Jeff Sessions

Sessions Hasn't Read the DOJ Reports on Ferguson and Chicago Police

Sessions says the reports he didn't read on unconstitutional policing were "pretty anecdotal and not so scientifically based."

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Jim LoScalzo/SIPA/Newscom

U.S. Attorney General Jeff Sessions told reporters Monday he has not read the Justice Department's scathing reports on unconstitutional policing in Chicago and Ferguson, Missouri prepared under the Obama administration.

"I have not read those reports, frankly," Sessions said in response to a question from The Huffington Post. "We've had summaries of them, and some of it was pretty anecdotal, and not so scientifically based."

Those reports, part of an aggressive push under the Obama administration to beef up the Justice Department's oversight of local police departments, found systematic civil rights violations, unconstitutional arrests, and excessive force by police. In Baltimore, police officers performed unconstitutional stops of pedestrians while Justice Department civil rights monitors were in the car with them. In Chicago, investigators found the police department did not even track gun discharges by officers that did not hit anyone.

If Sessions would care to familiarize himself with those reports, Reason has written several thorough summaries of what Justice Department investigators found. In Ferguson, the local police force essentially treated its poor and minority residents as a revenue stream, arresting them on petty and pointless charges, soaking them in court fees and fines, and then jailing them if they couldn't afford it.

As my colleague Ed Krayewski wrote: "The DOJ found significant racial disparities in arrests, citations, and other police action, but its findings about the pattern and practice of Constitutional violations by the FPD pointed to fundamental problems with the policing, and not just its racially-disparate application. Namely, the DOJ found systemic abuses of the First and Fourth Amendment rights of Ferguson residents by the police department, through unconstitutional stops, the use of excessive force, and treating protected conduct, like recording police or complaining about police conduct."

And in Chicago, Justice Department investigators found the department regularly failed to investigate potential witnesses of police misconduct, or in some cases intimidated and threatened witnesses who tried to come forward.

Nevertheless, Sessions has been a staunch defender of police amid calls for greater public accountability and reform following a string of high-profile shootings of unarmed black men over the past several years. "Sometimes local police departments really step up and do a great job and it's almost disrespectful of them for the feds to go in and try to take it over," Sessions said, according to Politico

Of course, it's also disrespectful and illegal for police to violate someone's constitutional rights, and even "anecdotal" violations matter quite a bit to the person whose rights are being violated.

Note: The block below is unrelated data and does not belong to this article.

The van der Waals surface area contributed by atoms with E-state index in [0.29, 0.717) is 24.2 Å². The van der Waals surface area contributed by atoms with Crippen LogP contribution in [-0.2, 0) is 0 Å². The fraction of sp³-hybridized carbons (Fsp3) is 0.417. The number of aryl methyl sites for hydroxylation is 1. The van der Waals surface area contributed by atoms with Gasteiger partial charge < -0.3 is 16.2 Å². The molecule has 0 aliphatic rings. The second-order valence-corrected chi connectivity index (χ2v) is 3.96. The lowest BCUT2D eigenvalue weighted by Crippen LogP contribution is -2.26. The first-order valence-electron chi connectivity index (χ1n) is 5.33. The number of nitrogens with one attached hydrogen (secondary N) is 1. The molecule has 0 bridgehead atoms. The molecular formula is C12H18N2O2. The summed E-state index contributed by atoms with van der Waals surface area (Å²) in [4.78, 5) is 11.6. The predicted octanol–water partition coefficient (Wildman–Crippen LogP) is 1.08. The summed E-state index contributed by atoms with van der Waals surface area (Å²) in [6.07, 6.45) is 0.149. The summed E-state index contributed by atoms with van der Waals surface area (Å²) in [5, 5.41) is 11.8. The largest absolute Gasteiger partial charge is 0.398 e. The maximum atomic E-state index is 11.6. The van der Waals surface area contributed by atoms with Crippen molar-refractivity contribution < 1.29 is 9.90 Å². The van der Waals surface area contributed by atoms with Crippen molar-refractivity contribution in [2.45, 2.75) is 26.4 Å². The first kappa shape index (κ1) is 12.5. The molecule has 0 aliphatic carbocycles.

The civil rights probes by the Justice Department laid the groundwork for a number of consent decrees between police departments, but Sessions said he hadn't made a decision on whether the Justice Department would pursue a similar agreement with Chicago.

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  1. In Chicago, investigators found the police department did not even track gun discharges by officers that did not hit anyone.

    There’s probably a clause in the union contract about not hurting the cops’ accuracy rating.

    1. Plus only tracking the hits allows them to do things like this without worrying about any consequences (not that there would be any anyway).

  2. And Sessions struck me as a pretty openminded, thoughtful individual in his pursuit of justice.

    1. troll lollolo lalololo troll 😀

    1. And most serious.

  3. “the local police force essentially treated its poor and minority residents as a revenue stream, arresting them on petty and pointless charges, soaking them in court fees and fines, and then jailing them if they couldn’t afford it.”

    Unfortunately, that is true in most if not all major cities. Of course a great driver of this is the WOD. Cops profile people based on how likely they “believe” it is that they might have drugs and then come up with some bullshit reason to stop them. This profiling includes but is not limited to race. The more powerless you look, the less the cops are going to worry about any repercussions for their actions. Obviously, the disportionate number of blacks in high crime, high drug traffic areas increases their risk of being targeted.

    1. So, the cops are told: “We need more money into the coffers. Go out and arrest a bunch of people, who will probably need to have the taxpayers supply an attorney, if it goes to court. Don’t forget to cite people, who can’t afford to pay a fine if it only goes that far, and we’ll throw them in jail, at our expense, if they don’t.”
      Does the logic-fail of such a policy make you wonder if that is, really what is happening?
      Sure it is, because everyone in the criminal justice system, from the cop on the beat, through the prosecutors, the judges and the juries are all just a pack of racists and dying to see “people of color” behind bars.
      Try a little of what this site’s name is.

  4. Sessions is a total dick and there is no way he can be counted on to go after bad departments. Ferguson is 2/3 black so they can vote people out if they want. Even in Chicago blacks and hispanics make up the majority. They have to get pissed enough to do sometging about it. Although given the murder rate in Chicago, I think they have a bigger problem than aggressive policing.